If this appeals to you, watch this short video on our trip to Guatemala. And if you long to taste significance and are interested in joining this amazing team, here’s your invitation. I hope you join our tribe! Be sure to tell them I sent you!

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I read this story a while back about a young woman whose bike was stolen while she was at work. She worked full-time to put herself through school, attending only part time, and the bike was her only source of transportation. Out of frustration, she posted an angry note to the thief on a nearby lamp post, knowing the thief would likely never see it; she said it felt good to “vent.”

Someone did see the note, tweeted a photo of it, and the story ended up on the news where it attracted the attention of someone who had had a similar experience when he was in college. He replaced her bike, with a catch: She would have to buy a bike for someone in need by her 59th birthday (within 40 years)!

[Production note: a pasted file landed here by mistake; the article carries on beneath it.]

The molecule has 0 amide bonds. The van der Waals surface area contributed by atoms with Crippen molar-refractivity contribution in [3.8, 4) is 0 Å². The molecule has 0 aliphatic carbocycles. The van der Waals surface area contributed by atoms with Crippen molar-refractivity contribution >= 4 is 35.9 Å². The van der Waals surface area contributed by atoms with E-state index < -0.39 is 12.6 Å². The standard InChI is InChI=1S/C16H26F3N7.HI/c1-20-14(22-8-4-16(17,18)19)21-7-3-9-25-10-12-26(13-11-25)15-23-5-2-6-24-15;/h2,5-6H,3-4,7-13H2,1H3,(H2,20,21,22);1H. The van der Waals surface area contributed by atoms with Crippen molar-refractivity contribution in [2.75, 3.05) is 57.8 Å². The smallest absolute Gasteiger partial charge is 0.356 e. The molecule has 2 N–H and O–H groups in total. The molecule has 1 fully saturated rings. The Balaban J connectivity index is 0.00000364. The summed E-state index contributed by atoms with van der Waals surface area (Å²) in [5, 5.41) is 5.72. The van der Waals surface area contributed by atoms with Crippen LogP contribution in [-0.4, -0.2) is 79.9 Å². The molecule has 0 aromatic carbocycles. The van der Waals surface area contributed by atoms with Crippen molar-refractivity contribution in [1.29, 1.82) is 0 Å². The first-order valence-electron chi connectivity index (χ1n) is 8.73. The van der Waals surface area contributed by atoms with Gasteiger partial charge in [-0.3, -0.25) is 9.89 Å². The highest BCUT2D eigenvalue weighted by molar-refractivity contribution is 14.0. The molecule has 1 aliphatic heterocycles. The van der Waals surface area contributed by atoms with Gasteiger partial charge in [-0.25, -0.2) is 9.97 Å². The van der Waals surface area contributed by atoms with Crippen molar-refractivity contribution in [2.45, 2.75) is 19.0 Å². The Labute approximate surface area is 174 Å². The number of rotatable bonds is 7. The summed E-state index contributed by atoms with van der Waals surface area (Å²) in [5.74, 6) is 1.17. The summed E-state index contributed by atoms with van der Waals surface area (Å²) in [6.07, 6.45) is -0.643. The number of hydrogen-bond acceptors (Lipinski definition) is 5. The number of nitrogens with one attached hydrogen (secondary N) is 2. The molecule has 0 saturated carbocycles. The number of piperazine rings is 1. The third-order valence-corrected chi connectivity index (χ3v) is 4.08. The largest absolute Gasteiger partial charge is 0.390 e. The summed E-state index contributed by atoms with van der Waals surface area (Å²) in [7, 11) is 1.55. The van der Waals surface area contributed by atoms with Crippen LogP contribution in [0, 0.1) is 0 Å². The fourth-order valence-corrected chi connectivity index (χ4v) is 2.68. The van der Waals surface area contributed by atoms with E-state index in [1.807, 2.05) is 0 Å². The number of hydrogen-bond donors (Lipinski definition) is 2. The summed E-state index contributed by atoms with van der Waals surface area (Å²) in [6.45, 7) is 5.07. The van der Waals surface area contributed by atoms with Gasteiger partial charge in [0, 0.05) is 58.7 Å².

I firmly believe in paying it forward and do so whenever I am able…sometimes even when I feel like it’s a stretch for me financially. It feels good. And it pays off. In recent months, at a local toll bridge I cross a couple of times a month, I’ve benefitted from the person in the car in front of me paying my toll (this is a habit I practice every time I cross the bridge), so I have paid the toll for the car behind me anyway. Usually, what I see in my side mirror as I drive away is the person in the car behind me pull their hand — with their money — back into the car and drive thru. Most recently, however, the truck in front paid for me, I already had a dollar ready (the toll is 50 cents per car), so I gave it to the toll taker anyway, and pulled away, watching the car behind me. The woman behind me also handed over a dollar…I’ve been wondering how many cars went thru that day — before and after me — before someone broke the chain.